Land buys protect rare ecosystems on Lake Erie island
|Project Summary: The preservation of two parcels of land on Ohio’s Kelleys Island protected an imperiled Great Lakes alvar ecosystem and a rare red cedar forest.|
Project name: Protecting Critical Habitat on Kelleys Island.
Location: Kelleys Island, Ohio, in western Lake Erie.
Description: Kelleys Island is the largest American island in Lake Erie and home to a rare Great Lakes alvar ecosystem. Alvars are globally imperiled ecosystems comprised of grasslands and sparsely vegetated rock barrens that develop on flat limestone of dolostone bedrock. Almost all of North America’s alvars are found in the Great Lakes. A $1 million grant from the Great Lakes Restoration Initiative enabled the Western Reserve Land Conservancy to acquire 58 acres of land adjacent to Kelleys Island State Park. That acquisition, coupled with conservation easements on adjoining lands, provided permanent protection for 112 acres of land and contributed to an 825-acre interconnected system of protected lands. A second grant, for $332,500, was used to acquire 18 acres of rare, mature red cedar forest. The preservation of those area was significant because migratory birds use Kelleys Island as a rest area during spring and fall migrations.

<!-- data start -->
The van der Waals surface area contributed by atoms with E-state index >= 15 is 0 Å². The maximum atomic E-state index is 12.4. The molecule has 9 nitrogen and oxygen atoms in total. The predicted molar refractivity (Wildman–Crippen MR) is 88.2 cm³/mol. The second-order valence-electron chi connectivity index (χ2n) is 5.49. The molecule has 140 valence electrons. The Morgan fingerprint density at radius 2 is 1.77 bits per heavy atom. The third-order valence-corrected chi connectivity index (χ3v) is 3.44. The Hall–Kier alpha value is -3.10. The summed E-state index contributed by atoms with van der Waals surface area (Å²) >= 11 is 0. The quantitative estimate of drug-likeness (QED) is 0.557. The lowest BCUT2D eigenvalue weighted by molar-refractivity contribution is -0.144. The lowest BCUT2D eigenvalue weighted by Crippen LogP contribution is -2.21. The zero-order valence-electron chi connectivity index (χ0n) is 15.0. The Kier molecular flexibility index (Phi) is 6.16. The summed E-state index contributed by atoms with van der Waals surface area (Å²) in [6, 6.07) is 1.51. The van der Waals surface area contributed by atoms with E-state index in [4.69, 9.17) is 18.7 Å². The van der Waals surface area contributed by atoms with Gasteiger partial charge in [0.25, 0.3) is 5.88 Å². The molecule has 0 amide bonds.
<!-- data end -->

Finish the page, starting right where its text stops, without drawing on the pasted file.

Approximate cost of project: The total cost of the two projects was $1.3
million — $1 million to protect critical habitat and $332,500 to acquire the Monagan Road Preserve. The Great Lakes Restoration Initiative provided funding for the projects.
Resource challenges addressed: Loss of fish and wildlife habitat, an imperiled Great Lakes alvar ecosystem, and a rare, mature red cedar forest.
Key partners (public and private): Great Lakes Restoration Initiative, Western Reserve Land Conservancy, Chagrin River Land Conservancy, Kelleys Island Village Park District, the National Oceanic and Atmospheric Administration’s Coastal & Estuarine Land Conservation Program, U.S. Fish and Wildlife Service, Erie MetroParks, Cleveland Museum of Natural History and Trumbull County MetroParks.
Types of jobs created: Ecologists, botanists, geologists and mortgage processors (to handle the land conservation easements).
Results and accomplishments: The two grants preserved 59 acres of an imperiled Great Lakes alvar ecosystem and 18 acres of mature red cedar forest. The parcels were added to a larger assemblage of protected lands that provide important habitat for migratory birds.
Web site: http://bit.ly/11LpcZz
Originally Published: June 18, 2013